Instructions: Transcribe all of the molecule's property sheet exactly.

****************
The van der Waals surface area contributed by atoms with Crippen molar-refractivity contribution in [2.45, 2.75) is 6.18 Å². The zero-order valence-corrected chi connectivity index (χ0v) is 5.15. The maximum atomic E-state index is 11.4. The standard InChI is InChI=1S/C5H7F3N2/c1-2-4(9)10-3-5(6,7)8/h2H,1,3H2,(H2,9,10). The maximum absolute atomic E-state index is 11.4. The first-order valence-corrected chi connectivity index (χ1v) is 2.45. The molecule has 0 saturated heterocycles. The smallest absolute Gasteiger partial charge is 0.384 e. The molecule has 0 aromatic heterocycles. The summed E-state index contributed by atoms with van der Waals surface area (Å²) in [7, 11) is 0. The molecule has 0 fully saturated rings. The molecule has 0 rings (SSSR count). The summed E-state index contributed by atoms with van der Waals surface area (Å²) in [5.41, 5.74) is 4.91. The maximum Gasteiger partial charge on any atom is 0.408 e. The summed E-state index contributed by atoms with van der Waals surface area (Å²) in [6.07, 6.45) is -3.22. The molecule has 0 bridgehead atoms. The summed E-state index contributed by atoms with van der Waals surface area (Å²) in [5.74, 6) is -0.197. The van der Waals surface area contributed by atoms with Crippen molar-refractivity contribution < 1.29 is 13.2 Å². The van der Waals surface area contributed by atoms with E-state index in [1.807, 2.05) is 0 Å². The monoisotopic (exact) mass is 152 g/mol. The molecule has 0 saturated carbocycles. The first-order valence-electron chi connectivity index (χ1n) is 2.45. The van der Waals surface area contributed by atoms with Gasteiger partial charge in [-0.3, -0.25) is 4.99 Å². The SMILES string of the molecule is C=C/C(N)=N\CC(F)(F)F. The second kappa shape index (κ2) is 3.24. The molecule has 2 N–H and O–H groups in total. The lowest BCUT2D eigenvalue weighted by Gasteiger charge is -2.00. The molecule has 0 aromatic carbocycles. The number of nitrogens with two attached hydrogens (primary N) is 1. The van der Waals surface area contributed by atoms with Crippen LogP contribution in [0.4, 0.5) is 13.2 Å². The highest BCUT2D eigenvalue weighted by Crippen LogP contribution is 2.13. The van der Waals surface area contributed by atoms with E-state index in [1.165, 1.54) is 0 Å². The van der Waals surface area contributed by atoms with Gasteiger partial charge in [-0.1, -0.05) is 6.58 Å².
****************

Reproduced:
The van der Waals surface area contributed by atoms with Crippen molar-refractivity contribution in [2.45, 2.75) is 6.18 Å². The zero-order valence-corrected chi connectivity index (χ0v) is 5.15. The maximum atomic E-state index is 11.4. The standard InChI is InChI=1S/C5H7F3N2/c1-2-4(9)10-3-5(6,7)8/h2H,1,3H2,(H2,9,10). The maximum absolute atomic E-state index is 11.4. The first-order valence-corrected chi connectivity index (χ1v) is 2.45. The molecule has 0 saturated heterocycles. The smallest absolute Gasteiger partial charge is 0.384 e. The molecule has 0 aromatic heterocycles. The summed E-state index contributed by atoms with van der Waals surface area (Å²) in [7, 11) is 0. The molecule has 0 fully saturated rings. The molecule has 0 rings (SSSR count). The summed E-state index contributed by atoms with van der Waals surface area (Å²) in [5.41, 5.74) is 4.91. The maximum Gasteiger partial charge on any atom is 0.408 e. The summed E-state index contributed by atoms with van der Waals surface area (Å²) in [6.07, 6.45) is -3.22. The molecule has 0 bridgehead atoms. The summed E-state index contributed by atoms with van der Waals surface area (Å²) in [5.74, 6) is -0.197. The van der Waals surface area contributed by atoms with Crippen molar-refractivity contribution < 1.29 is 13.2 Å². The van der Waals surface area contributed by atoms with E-state index in [1.807, 2.05) is 0 Å². The monoisotopic (exact) mass is 152 g/mol. The molecule has 0 saturated carbocycles. The first-order valence-electron chi connectivity index (χ1n) is 2.45. The van der Waals surface area contributed by atoms with Gasteiger partial charge in [-0.3, -0.25) is 4.99 Å². The SMILES string of the molecule is C=C/C(N)=N\CC(F)(F)F. The second kappa shape index (κ2) is 3.24. The molecule has 2 N–H and O–H groups in total. The lowest BCUT2D eigenvalue weighted by Gasteiger charge is -2.00. The molecule has 0 aromatic carbocycles. The number of nitrogens with two attached hydrogens (primary N) is 1. The van der Waals surface area contributed by atoms with Crippen LogP contribution in [0.4, 0.5) is 13.2 Å². The highest BCUT2D eigenvalue weighted by Crippen LogP contribution is 2.13. The van der Waals surface area contributed by atoms with E-state index in [1.165, 1.54) is 0 Å². The van der Waals surface area contributed by atoms with Gasteiger partial charge in [-0.1, -0.05) is 6.58 Å².